Good article but after I read it, I was incensed. Did you get mad or is that just me? I wasn't just mad at the FBI for their response, I was also annoyed at the writer for choosing a title that starts out "Careful..." Although these writers were probably well-intentioned or simply capitalizing on sensational news items, these cautionary articles reinforce the Panopticon by discouraging citizens from using efficient social media technology to organize their protests (for fear Big Brother may be watching). Especially the second one since the article advertises that the consequence of dissent may be an extremist response by law enforcement. The gist of the article is not, "Everyone get mad and do something about this abuse of authority". It's mostly informative but it does take a bias and the gist is a rather timid response with a mild call to the censors to disperse. Maybe they'll make a note of that and get back to the writer on it but I doubt it. It's written for an audience of activists and would-be activists. The effective result could do more than discourage citizens from using this technology to organize. More subtly, it may induce fear so that the unintended effect is a decrease in active dissent. This single event is not a direct threat by law enforcement to any of us. But as a result of such cautionary tales, a single incident where the police over-reacted may convince an inordinate number of people to pre-emptively self-police because they fear the police, so they may change their behavior and censor/stop themselves from using these convenient methods toward the end-goal of positive social change. Was that really the intent of the writer? I doubt it. But I have seen how these things can just take off and get out-of-hand. Fear is like a contagion. Reading this article, I instinctively want to wash my hands of it. And so I wrote this note to purge myself of all these dark thoughts, these misgivings. They converge in my mind and I feel a need to lay it all out, look it over, analyze, get some feedback... so comments are most welcome.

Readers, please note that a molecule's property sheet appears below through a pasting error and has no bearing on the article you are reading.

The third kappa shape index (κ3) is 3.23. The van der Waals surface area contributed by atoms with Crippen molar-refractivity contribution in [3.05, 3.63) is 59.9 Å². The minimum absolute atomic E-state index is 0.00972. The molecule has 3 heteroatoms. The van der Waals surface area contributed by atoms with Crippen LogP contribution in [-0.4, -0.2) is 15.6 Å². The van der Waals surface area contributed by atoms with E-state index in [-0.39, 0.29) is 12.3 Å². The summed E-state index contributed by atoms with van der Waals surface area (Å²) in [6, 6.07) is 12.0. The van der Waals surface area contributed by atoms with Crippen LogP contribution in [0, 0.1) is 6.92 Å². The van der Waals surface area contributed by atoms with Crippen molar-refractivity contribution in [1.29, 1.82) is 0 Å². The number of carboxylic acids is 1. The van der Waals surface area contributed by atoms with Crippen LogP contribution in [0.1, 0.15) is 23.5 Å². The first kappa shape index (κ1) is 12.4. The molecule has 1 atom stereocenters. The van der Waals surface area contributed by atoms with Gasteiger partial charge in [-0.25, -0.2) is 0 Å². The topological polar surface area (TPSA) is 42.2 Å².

My personal opinion on this is: we writers, bloggers, talkers, parents, siblings, lovers, and friends, we conspirators toward a better world... "We the People" should be careful to avoid accidentally acting as Uncle Toms for our keepers when the result is a reinforcement of an unhealthy status quo. We should not listen to the well-intentioned advice to not use the Internet to organize dissent. The Internet has proven to be a powerful and effective tool for organizing! Whatever means we citizens have at our disposal for peaceful assembly, it is our right to use them. We are law-abiding adults, equal to our protectors by law and by our common humanity and if the law is being twisted and used against us, we must demand our liberties be restored to the letter of the law. And if unjust laws are made or exist, we have to fight them. Dissent is a vital part of our social and cultural evolution and an integral part of positive social reform but we see how it all but faded away when we needed it most (after the announcement of an illegal decades-long campaign for pre-emptive warfare targeted at a nation that never attacked us, which was clearly in violation of international law).